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Abstract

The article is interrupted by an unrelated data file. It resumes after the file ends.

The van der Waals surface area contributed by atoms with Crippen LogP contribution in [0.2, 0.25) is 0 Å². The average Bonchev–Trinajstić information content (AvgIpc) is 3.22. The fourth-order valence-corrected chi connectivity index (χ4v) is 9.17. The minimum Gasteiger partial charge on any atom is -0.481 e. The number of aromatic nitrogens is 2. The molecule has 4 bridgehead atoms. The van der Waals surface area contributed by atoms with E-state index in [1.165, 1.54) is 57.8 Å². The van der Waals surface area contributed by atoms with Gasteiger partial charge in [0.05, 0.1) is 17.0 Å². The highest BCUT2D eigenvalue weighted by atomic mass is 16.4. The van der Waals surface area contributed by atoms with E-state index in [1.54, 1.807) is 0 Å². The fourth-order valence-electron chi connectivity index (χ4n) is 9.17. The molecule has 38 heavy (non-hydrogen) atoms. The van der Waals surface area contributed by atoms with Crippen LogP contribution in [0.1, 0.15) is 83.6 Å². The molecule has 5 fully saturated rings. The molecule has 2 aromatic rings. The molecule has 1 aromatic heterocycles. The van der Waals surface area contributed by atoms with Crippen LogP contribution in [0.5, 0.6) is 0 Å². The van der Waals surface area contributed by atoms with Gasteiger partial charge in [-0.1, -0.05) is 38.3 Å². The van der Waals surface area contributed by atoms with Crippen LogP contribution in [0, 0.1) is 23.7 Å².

Relying on field observation and twenty qualitative interviews with shelter residents, this article examines how the bureaucracy and institutionalization within a homeless shelter fits various tenets of Goffman's (1961) "total institution," particularly with regard to systematic deterioration of personhood and loss of autonomy. Women's experiences as shelter residents are then explored via a typology of survival strategies: submission, adaptation, and resistance. This research contributes to existing literature on gendered poverty by analyzing the nuanced ways in which institutionalization affects and complicates women's efforts to survive homelessness.

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